Why The RRN Standards Do Not Apply To Schools

I recently had a phone call with someone from a withheld number who didn’t want to tell me their name.

The conversation went as follows:

“Hi Mark

I have just been on a training course where the the trainer was heavily ‘pushing’ and promoting the RRN (Restraint Reduction Network) standards and said that: “all schools in the UK need to comply with the RRN standards” and that “any training done in schools can only be done by a BILD Certified trainer who is registered with BILD and the RRN”.

Surely this can’t be right?

I currently train in schools and the training I deliver is fit for purpose. It has reduced restraints and is being delivered in line with a competent assessment of risk and training needs analysis.

The training is also regularly monitored and reviewed and adapted and changed as and when the need arises and we can evidence the rationale for any changes/amendments.

My fear is that we are coerced (bullied for want of a better word) in having to go down the BILD/RRN route, then we could lose business merely for the sake of our clients (who also don’t want to have to use a trainer certified with BILD and signed up to the RRN standards) just for the sake of having to get a ‘tick in the box’.

I’ve checked against the statute and the statutory guidance and I cannot see that schools are subject to the RRN standards, but I’d appreciate your opinion on this as to why a trainer ‘push’ such incorrect or misleading information at us?

I did ask this person who they were, but they were reluctant to give me their name, so I said I’d publish my response as a blog post for the sake of accuracy and transparency so that anything I said couldn’t be taken out of context in a telephone conversation.

My response is as follows:

There has been a lot of emphasis by various parties, including some training providers, to encourage organisations to comply with the RRN (Restraint Reduction Network) Standards, when clearly they do not need to do so. 

In some cases this is for nothing more than to generate business for themselves at an expense and in some cases at very high (and unnecessary) financial cost for the organisation, which is an unnecessary financial burden, especially during the current recession and increased cost of living crisis, not to mention the deepening mental health recession (see the Financial Times article here – ‘There is a deepening mental health recession‘)

In other cases it may simply be because the person ‘pushing’ organisations to adopt the RRN standards is either misinformed or has not done their own due diligence as to what the statute and statutory guidance actually state and are merely just repeating incorrect information told to them.

Where The Confusion Has Possibly Come From

At the time of publishing this post the following was in public domain:

On the RRN website, when referring to the RRN standards it states: “It is important they are applied consistently to services across education, health and social care, children and adult services across the UK and internationally for all populations, including people with mental health conditions, dementia, learning disabilities and autistic people in order to consistently minimise the risk of physical and psychological harm to all people in all settings in all nations in the British Isles.”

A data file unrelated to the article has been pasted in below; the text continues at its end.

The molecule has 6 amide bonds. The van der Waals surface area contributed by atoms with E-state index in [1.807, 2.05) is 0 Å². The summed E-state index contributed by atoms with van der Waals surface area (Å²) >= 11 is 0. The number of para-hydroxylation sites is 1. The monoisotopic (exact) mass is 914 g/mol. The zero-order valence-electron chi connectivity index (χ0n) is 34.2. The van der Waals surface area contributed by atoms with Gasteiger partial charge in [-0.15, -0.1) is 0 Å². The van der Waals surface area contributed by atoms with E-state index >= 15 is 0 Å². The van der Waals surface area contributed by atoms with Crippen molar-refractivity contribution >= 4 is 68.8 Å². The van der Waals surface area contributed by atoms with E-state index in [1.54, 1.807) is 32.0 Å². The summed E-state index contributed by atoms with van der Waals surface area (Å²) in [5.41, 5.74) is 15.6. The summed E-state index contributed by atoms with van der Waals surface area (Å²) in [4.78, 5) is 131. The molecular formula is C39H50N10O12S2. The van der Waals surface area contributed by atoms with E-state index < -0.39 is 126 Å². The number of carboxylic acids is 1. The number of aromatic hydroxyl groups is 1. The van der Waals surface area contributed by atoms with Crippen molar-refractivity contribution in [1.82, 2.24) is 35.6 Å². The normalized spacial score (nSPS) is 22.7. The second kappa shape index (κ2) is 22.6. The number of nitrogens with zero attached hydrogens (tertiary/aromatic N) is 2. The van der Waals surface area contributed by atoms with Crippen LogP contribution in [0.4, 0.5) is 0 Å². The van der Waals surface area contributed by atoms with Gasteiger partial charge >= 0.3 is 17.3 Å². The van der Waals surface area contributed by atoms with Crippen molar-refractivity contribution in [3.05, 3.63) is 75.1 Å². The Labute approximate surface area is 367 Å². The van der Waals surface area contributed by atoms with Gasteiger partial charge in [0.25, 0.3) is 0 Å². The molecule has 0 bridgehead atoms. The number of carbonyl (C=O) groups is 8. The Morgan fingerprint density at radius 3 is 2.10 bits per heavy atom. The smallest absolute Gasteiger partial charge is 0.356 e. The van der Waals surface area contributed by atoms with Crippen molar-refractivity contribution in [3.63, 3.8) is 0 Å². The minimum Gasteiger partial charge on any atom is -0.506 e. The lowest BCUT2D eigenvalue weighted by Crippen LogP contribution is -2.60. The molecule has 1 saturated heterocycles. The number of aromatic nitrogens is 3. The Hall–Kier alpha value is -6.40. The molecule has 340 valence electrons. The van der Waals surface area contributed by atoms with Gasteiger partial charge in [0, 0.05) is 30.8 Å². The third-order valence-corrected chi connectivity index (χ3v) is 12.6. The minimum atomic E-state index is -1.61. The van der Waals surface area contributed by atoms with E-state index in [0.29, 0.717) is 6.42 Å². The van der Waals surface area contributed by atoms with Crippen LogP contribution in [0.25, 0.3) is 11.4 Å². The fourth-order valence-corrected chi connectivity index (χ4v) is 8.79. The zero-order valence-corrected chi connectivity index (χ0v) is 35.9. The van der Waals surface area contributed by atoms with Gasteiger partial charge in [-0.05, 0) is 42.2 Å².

However, The Mental Health Units (Use of Force) Act 2018 statutory guidance – Government response to the consultation, published 07 December 2021, states (see page 6): “Some respondents raised concerns around the type of settings the Act applies to and made suggestions that the Act should apply to Accident and Emergency (A&E) departments and Section 135/136 suites. We understand the concerns raised with the use of force in different settings, however, they remain out of scope of the Act, which only applies to mental health units that provide inpatient treatment.”

On the RRN website it also states that: “Use of Force Act statutory guidance (2021) states “Training providers must be certified as complying with the RRN Training Standards””

However, what the The Mental Health Units (Use of Force) Act 2018 statutory guidance actually states is (see page 43): “When commissioning a training provider, NHS trusts and commissioned services therefore need to ensure that training is certified (by a UKAS accredited body) as complying with the RRN Training Standards. This will help to ensure training complies with the requirements of section 5 of the act”Point to note: “Section 5 of The Act” refers to “each mental health unit” in England.

Therefore, the RRN standards only apply to a mental health unit in a NHS hospital in England and as detailed by the very limited categories set out in the statutory guidance

A final point to note is that the statutory guidance states that: “Certified training that complies with the RRN Training Standards became a requirement of NHS commissioned services for people with learning disabilities, autism or mental health conditions in April 2020”. However, that was as a NHS condition of contract only. Not a statutory legal requirement.

Letter Template For Your Use Reference RRN Standards Compliance

Therefore, with the help of a very eminent lawyer I have put together the following template letter that you are welcome to download and use as a way of demonstrating that you do not need to comply with the RRN standards.